Thursday, January 12, 2012
I am the IT guy!
Stereotypes, stereotypes...do we ever really grow out of them? How can our society move past them? Why do people ask for the IT guy? I am the IT guy in our department; the Instructional Technology (and sometimes the Information Technology) guy.
Last semester I was working with a student on his iPad for my course. He was having difficulty connecting to the Internet at home. He said he first called a friend of his, who asked, "Have you asked your professor, I'm sure HE knows how to help you?"
I was out in one of our local schools in November helping a teacher load her SMARTboard software when a student said, "I thought you would be a guy." When I asked why she thought this, she said, "all technology people are guys."
The first year I taught my ED 6030: Technology in Education course, students repeatedly referenced me as a 'he' or 'him' in emails to others before they saw my first name or my face. Scenarios similar to these happen quite often to me.
In a recent article published in Campus Technology, statistics show women only hold 21.4% of approximately the 2,600 executive positions in higher education IT. The article suggests women to start taking recognition and pursuing careers in technology as opposed to waiting for them. Reflecting on this I have to wonder why women are so hesitant to acknowledge their hard work and seek out ways to move up. Is it the technology piece holding them back or their environment? As far as higher education professors, I feel surrounded by women colleagues who love to chat about instructional technology practices and the newest gadgets seen in the classrooms. However, when I visit schools for my students' service learning projects and to set up partnerships through my courses, I often find myself meeting with the IT guy.
While dedicated educators demand the STEM initiative (Science, Technology, Engineering and Mathematics) to be integrated in all areas of learning in schools, my prediction is that more girls will see the fun in technology and gravitate towards more technology-driven fields. I often read how technology is becoming more attractive to the female population with a variety of colors and advertisement geared towards the 'girly' interests. Not everything is black and gray anymore. That being said, not all girls like pink or orange macbooks. I'm sure you have seen the little girl, Riley, on You Tube ranting about boyish toys. She explains that some girls like superheroes and some girls like princesses! With the new release of Lego "Friends", girls will now be able to choose from a variety of lego systems which they could find appealing.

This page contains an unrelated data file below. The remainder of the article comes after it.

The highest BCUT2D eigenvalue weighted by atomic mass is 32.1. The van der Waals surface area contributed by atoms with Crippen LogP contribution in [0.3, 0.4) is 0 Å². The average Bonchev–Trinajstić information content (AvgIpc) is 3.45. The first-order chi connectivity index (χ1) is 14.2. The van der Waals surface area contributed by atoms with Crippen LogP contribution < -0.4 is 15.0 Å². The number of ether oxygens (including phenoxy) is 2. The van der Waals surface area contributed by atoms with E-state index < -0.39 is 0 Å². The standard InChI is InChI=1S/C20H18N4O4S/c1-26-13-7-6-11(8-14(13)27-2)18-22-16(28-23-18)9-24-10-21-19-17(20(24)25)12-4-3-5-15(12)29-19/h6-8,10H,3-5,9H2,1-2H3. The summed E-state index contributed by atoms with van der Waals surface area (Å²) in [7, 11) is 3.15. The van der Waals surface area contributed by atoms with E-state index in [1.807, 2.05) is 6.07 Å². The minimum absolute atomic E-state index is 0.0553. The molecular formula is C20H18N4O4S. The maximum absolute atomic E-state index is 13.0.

Another study came out this week showing women buy more technology than men. Park Associates surveyed 2,000 consumers to find out the reasons behind the technology they were purchasing. The study showed most women purchase technology because of the ease of using that particular technology tool. The only category men out purchased women on where LCD TVs, I don't think that's a surprise! However, what some did find surprising was that more women like gaming systems than men. As Jill Braff, executive VP of digital commerce for HSN, shared, "“It’s also not just about features – it’s about simplicity, the seamless use of technology and how technology fits into your lifestyle.”
Perhaps if we find ways to make technology relevant to girls' lives we can close this gap between men and women in STEM fields. I know I will... IT is possible!
(Note: here is an example of one program out there which encourages STEM for girls: http://www.girlstart.org/about-us )